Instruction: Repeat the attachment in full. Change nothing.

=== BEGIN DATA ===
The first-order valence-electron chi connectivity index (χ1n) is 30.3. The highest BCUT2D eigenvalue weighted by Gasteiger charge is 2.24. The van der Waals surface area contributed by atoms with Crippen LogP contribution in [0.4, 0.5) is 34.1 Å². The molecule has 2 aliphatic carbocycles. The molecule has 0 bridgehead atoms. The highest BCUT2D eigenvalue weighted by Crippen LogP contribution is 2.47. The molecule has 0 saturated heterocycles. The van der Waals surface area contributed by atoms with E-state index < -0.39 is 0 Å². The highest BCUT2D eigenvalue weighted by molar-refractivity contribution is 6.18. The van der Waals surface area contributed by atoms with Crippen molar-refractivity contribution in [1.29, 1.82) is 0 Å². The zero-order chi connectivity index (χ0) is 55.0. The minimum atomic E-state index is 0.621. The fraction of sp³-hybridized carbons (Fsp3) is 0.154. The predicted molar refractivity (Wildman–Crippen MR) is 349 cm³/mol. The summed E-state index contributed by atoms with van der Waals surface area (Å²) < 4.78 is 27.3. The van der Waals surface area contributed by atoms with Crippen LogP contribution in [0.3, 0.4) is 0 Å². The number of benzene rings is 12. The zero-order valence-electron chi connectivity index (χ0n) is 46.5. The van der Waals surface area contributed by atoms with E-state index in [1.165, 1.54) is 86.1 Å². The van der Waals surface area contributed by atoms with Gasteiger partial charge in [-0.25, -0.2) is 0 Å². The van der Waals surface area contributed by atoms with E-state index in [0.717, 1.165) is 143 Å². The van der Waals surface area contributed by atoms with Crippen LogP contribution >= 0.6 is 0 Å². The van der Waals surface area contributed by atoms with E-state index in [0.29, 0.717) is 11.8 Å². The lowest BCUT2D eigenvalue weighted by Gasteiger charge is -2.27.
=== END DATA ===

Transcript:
The first-order valence-electron chi connectivity index (χ1n) is 30.3. The highest BCUT2D eigenvalue weighted by Gasteiger charge is 2.24. The van der Waals surface area contributed by atoms with Crippen LogP contribution in [0.4, 0.5) is 34.1 Å². The molecule has 2 aliphatic carbocycles. The molecule has 0 bridgehead atoms. The highest BCUT2D eigenvalue weighted by Crippen LogP contribution is 2.47. The molecule has 0 saturated heterocycles. The van der Waals surface area contributed by atoms with E-state index < -0.39 is 0 Å². The highest BCUT2D eigenvalue weighted by molar-refractivity contribution is 6.18. The van der Waals surface area contributed by atoms with Crippen molar-refractivity contribution in [1.29, 1.82) is 0 Å². The zero-order chi connectivity index (χ0) is 55.0. The minimum atomic E-state index is 0.621. The fraction of sp³-hybridized carbons (Fsp3) is 0.154. The predicted molar refractivity (Wildman–Crippen MR) is 349 cm³/mol. The summed E-state index contributed by atoms with van der Waals surface area (Å²) < 4.78 is 27.3. The van der Waals surface area contributed by atoms with Crippen LogP contribution in [0.3, 0.4) is 0 Å². The number of benzene rings is 12. The zero-order valence-electron chi connectivity index (χ0n) is 46.5. The van der Waals surface area contributed by atoms with E-state index in [1.165, 1.54) is 86.1 Å². The van der Waals surface area contributed by atoms with Gasteiger partial charge in [-0.25, -0.2) is 0 Å². The van der Waals surface area contributed by atoms with E-state index in [0.717, 1.165) is 143 Å². The van der Waals surface area contributed by atoms with Crippen LogP contribution >= 0.6 is 0 Å². The van der Waals surface area contributed by atoms with E-state index in [0.29, 0.717) is 11.8 Å². The lowest BCUT2D eigenvalue weighted by Gasteiger charge is -2.27.